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10 Responses to Illegal offroading tackled on Brownhills Common

  1. Mick P says:

    It took me a while to click, but you mean ‘off roading’ don’t you Bob? A cruel trick played by the spellchecker perhaps?

    • Ahem. There’s no excuse, but…
      I’m a mac user, as some may have gathered. Apple insist on incorporating lots of helpful features into their operating systems, which are usually very good. Since upgrading to Lion, the latest version, there is an iPhone style autocorrect feature, which on the whole works really well. Except it does stuff like correcting ‘offloading’ to ‘offloading’ automatically without telling you, and you look a right prat. It’s this close >.< to being turned off.
      My problem is that however hard I persevere, there's a psychological issue with me and proofreading in the editor. I can't see errors until a post is published, and even then, often not at all.
      I often wonder what folk think who subscribe to me by mail – they must get the first draft of everything and conclude that I'm an illiterate moron. Which wouldn't be far from the truth.
      Seriously, though, I welcome folks flagging this stuff up. Thank you, please do tell me if I've screwed up. You lot are my quality control. Ahem.

  2. Pablo Oplywiss says:

    I’m pleased this has been a success.

    I’ve written to the council regarding Northfields Way, or as Talking Heads would call it, “The Road to Nowhere”. We get all sorts up there – dealers, courting couples, Grease-style road races, HGV parking, fly tipping to name but a few. There is no need for the road to be open past Allerdale Road, but the council cite a right of way towards Coopers Bridge. Bunkum!

  3. Mick P says:

    Hey Bob, so many people read your superb blog, me included, specifically because your ARE so literate. I share your problem with proofing on screen and can always spot more errors if something is on a printed page, but that’s just not the way of things so often these days. Blog on!

  4. Mick P says:

    See, I’ve left a flippin’ error in that last comment. Sheesh.

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  7. Edwina says:

    I feel for you guys re the spellchecker but you just have to check before you print, long winded, but necessary if you want it correct.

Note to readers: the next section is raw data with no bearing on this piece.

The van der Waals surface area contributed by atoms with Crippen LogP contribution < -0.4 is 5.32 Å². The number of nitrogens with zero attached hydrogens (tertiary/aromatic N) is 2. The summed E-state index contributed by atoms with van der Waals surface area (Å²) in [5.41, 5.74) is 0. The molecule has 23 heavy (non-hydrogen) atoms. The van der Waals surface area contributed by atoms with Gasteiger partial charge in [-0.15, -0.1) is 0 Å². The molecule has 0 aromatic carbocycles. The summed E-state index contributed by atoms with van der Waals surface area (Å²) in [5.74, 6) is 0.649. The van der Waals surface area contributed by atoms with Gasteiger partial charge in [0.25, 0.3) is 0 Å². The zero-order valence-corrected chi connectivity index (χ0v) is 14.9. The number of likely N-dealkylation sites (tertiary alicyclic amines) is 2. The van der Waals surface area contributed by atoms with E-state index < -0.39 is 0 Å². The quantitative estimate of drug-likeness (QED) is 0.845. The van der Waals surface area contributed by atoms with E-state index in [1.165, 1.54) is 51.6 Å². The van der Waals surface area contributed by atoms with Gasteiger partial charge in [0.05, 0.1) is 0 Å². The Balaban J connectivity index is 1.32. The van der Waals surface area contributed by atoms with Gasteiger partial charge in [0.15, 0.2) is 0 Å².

Re the motor bikes … I fear that they haven’t really gone away, merely moved places to ride. I live pretty close to Chasewater and the youngsters and their bikes cause mayhem thereabouts, whizzing along the canal causing everyone to jump out of their way. When my husband phoned the police he was told that they were sorry but we would just have to put up with it as they hadn’t got the staff to deal with such matters. We have youngsters riding their push bikes and these morons on their motor bikes two and three atop just blast by with little concern for other users along the canal, hopefully they will end up in the cut and not the ramblers, dogs or other youngsters on their push bikes. Surely these bikers have parents who know exactly what they are doing? Time to get tough and take their bikes off them and crush them, I know they are supposed to but they are not operating that policy at the minute.

  8. Steven Guest says:

    really needs revising the barriers at the end of engine lane, the land owner is not taking his responsibility seriously, if the honey wasn’t available the little “B”s wouldn’t appear.
    i did see a few of these retrieving a bike from the horses fields next to the rising sun toward the bridge. but the blight they have on the engine lane and coppice side roads, wheelying up and down and down a break neck speeds whilst other people avoid them is just a joke and if confronted your life then becomes endanger as they start getting violent.
    the police say their hands are tied and that the land owner should put more barriers in, i am just waiting for someone to get hurt, with factories and the horse stables i the vicinity it is only a matter of time.
    when the police did attend and confiscate a few bikes the next day we had a youth gesturing at the offices for a good hour saying we all reported him and he had his bike took off him then threatened revenge on the works.